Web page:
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STRUCTURAL INSPECTIONS & DEFECTS
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DISASTER BUILDING INSPECTION & REPAIR
EARTHQUAKE DAMAGED FOUNDATIONS
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FRAMING DAMAGE, INSPECTION, REPAIR
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STRUCTURAL WOOD ASSESSMENT
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Termite damage case study: this article provides a detailed case study of a termite inspection that found insect & rot damage:photographs, inspection advice & visual clues that led to discovery of severe hidden structural damage to a building. These include house damaging mold or fungus, termites, carpenter ants, powder post beetles, & other wood destroying organisms in and on buildings.We are also concerned with choosing mold and insect damage repair and prevention methods which avoid unnecessary application of chemicals or other environmental impacts. Preventing these problems by good design and by building maintenance is preferred to simple chemical applications around a property. When use of pesticides is required, there are some important choices.
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This disturbing case study reports a sequence of clues suggesting insect damage, then termite damage, then the discovery of very extensive hidden termite damage in a finished wood floor. We provide a sequence of photographs showing the course of our termite inspection and what we found.
See ROT, FUNGUS, TERMITES for our home page about rot and insect damage at buildings. Also see INSECTS & FOAM INSULATION, and TERMITE SHIELDS vs TERMITICIDE for a discussion of prevention of insect damage at foam insulated buildings and foundations. Also see SLAB INSULATION, PASSIVE SOLAR. Readers should also see INSULATION LOCATION for CAPES, CRAWLSPACES, and may also be interested in the mold resistance properties of Icynene Foam Spray Insulation. Finally, because insect damage on buildings is very often related to locations of water leaks or moisture traps, readers should also see WATER ENTRY in BUILDINGS.
The first sign of trouble was that pile of wood flooring and debris by the garage door, outside the home (photo above left). We later looked through this pile and found it was full of termite-damaged wood flooring. If we had examined it at first, and had we confirmed it came from this home, we'd have known the story before ever entering the house. But as you'll see (below) the termite damage "repair" was horrible: it was a cosmetic-only repair intended to sell the home, leaving not only extensive termite damage in place, but the conditions that caused the termite attack had not been addressed nor had a professional termite treatment been performed.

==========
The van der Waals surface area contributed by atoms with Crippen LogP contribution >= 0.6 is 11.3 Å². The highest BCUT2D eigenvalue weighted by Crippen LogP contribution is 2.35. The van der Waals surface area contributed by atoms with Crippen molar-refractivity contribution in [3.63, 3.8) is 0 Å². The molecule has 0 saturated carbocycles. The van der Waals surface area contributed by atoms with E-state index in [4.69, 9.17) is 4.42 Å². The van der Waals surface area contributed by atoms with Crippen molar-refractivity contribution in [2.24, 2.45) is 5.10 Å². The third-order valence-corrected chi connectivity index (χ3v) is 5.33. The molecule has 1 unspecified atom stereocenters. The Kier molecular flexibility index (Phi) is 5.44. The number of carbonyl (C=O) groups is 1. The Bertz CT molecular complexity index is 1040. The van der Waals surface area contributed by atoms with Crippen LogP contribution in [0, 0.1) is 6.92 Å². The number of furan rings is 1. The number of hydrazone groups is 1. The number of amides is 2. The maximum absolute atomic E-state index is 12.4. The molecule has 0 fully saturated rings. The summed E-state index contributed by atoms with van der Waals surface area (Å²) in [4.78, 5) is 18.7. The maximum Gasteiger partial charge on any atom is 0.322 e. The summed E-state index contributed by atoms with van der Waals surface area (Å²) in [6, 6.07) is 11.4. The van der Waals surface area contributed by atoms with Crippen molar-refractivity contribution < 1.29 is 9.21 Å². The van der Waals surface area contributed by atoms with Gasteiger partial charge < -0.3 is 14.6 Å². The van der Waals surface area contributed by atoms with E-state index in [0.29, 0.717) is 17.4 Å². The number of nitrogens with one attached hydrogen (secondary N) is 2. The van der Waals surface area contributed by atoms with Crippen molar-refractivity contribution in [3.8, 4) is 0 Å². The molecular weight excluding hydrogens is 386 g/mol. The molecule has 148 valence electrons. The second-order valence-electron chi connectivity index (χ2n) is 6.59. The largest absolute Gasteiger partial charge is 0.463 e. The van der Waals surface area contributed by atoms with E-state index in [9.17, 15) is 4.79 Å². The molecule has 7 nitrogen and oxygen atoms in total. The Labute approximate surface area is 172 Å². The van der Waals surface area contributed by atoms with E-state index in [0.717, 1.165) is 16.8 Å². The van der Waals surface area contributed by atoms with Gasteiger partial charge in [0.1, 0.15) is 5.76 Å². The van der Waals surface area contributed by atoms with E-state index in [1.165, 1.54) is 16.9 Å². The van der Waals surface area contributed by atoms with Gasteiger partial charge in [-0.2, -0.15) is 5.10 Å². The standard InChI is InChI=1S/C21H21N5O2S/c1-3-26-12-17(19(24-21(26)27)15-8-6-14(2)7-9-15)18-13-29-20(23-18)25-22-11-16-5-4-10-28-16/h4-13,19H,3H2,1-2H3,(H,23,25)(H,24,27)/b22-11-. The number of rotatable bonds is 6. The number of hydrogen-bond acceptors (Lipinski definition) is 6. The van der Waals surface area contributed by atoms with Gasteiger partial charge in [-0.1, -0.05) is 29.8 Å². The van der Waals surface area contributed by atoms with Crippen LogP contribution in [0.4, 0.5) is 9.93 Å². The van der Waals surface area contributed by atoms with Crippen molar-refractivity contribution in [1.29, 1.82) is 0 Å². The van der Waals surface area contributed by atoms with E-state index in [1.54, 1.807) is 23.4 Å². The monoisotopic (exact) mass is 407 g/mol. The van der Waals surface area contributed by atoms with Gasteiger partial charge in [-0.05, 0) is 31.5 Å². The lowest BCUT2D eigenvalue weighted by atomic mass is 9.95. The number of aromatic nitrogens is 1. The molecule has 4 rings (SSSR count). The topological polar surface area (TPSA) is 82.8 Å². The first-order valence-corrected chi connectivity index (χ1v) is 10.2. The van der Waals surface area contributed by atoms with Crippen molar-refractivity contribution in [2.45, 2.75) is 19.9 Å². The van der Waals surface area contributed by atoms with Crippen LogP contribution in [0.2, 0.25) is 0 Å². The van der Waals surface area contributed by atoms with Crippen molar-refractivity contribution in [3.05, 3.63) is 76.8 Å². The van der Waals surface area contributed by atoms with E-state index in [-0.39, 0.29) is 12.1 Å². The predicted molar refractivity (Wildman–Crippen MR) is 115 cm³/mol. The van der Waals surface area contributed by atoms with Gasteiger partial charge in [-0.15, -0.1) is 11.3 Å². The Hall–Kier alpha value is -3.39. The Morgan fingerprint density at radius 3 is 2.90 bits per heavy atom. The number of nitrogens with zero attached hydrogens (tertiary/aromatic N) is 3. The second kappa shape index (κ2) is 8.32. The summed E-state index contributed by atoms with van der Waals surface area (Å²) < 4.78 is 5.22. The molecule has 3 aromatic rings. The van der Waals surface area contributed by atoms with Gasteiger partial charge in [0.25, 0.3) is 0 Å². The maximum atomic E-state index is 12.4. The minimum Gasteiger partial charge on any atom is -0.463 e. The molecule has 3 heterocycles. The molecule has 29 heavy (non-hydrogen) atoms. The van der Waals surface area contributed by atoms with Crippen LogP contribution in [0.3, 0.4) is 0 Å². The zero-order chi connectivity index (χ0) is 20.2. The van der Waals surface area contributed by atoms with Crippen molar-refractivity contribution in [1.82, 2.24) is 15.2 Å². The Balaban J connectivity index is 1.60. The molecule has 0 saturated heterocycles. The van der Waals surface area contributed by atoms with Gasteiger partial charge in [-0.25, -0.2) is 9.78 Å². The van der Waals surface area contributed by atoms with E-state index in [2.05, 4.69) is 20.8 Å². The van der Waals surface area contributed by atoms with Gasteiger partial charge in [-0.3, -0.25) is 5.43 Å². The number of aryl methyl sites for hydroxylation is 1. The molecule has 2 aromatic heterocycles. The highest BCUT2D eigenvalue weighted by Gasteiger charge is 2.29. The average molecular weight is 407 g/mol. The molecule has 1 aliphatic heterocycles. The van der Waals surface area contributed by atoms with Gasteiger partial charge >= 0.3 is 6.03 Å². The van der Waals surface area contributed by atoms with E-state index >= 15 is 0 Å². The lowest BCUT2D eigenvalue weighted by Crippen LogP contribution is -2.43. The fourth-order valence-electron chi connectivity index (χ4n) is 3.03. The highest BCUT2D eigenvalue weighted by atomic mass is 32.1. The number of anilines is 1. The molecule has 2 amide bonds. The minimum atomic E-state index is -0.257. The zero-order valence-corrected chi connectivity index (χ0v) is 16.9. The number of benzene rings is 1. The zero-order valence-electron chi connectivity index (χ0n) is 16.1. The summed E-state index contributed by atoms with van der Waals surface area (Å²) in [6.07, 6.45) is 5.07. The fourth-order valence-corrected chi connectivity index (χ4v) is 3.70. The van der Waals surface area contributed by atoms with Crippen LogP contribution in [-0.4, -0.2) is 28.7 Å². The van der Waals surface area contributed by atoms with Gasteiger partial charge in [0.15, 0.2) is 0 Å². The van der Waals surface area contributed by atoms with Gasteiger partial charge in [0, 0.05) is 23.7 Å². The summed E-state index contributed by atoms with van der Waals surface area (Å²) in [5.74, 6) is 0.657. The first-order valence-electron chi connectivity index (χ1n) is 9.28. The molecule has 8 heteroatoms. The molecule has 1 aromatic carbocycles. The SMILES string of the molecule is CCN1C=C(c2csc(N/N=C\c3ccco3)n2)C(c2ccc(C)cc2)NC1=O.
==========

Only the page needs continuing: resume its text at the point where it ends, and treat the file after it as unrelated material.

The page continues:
Below right our photograph shows a beautifully-finished and "brand-new" looking floor in a family room wing. We knew that this floor was built over either a slab on grade or an inaccessible crawl area - there was no access from below. The room was described has having been recently remodeled by the owners in the course of preparing the home for sale.
But wait? What was that odd gray goop we spotted along the floor perimeter where some old flooring also remained in place? See our photo at below right.
The combination of old floor boards and wood filler and caulk shown at below right made us worry about what sort of damage had been "repaired" in this floor. We continued looking under furniture and behind doors - see our photo at below left: there remained a collection of older oak flooring extensively patched with wood-filler.
These clues justified (with permission) pulling off baseboard molding trim to disclose how the floor was constructed and what damage to its support may remain. We saw rot, termite damage, mud, mud tubes. A disappointment at least.
Conditions at the floor perimeter led us to probe some small spots of wood filler in the center of the re-built, re-finished floor. With the slightest pressure the wood filler collapsed under our probe (above left), showing the extensive termite damage shown by the photographs at above right and the two termite damage photographs below.
This was an upsetting series of discoveries:
Frequently Asked Questions (FAQs) about how to inspect buildings to find termite damage & how to assess the extent of insect damage to the building
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Related Topics, found near the top of this page suggest articles closely related to this one.
Articles about Rot, fungus, Termites, Carpenter Ants, Powder Post Beetles, Leaks and Water Entry Damage in Buildings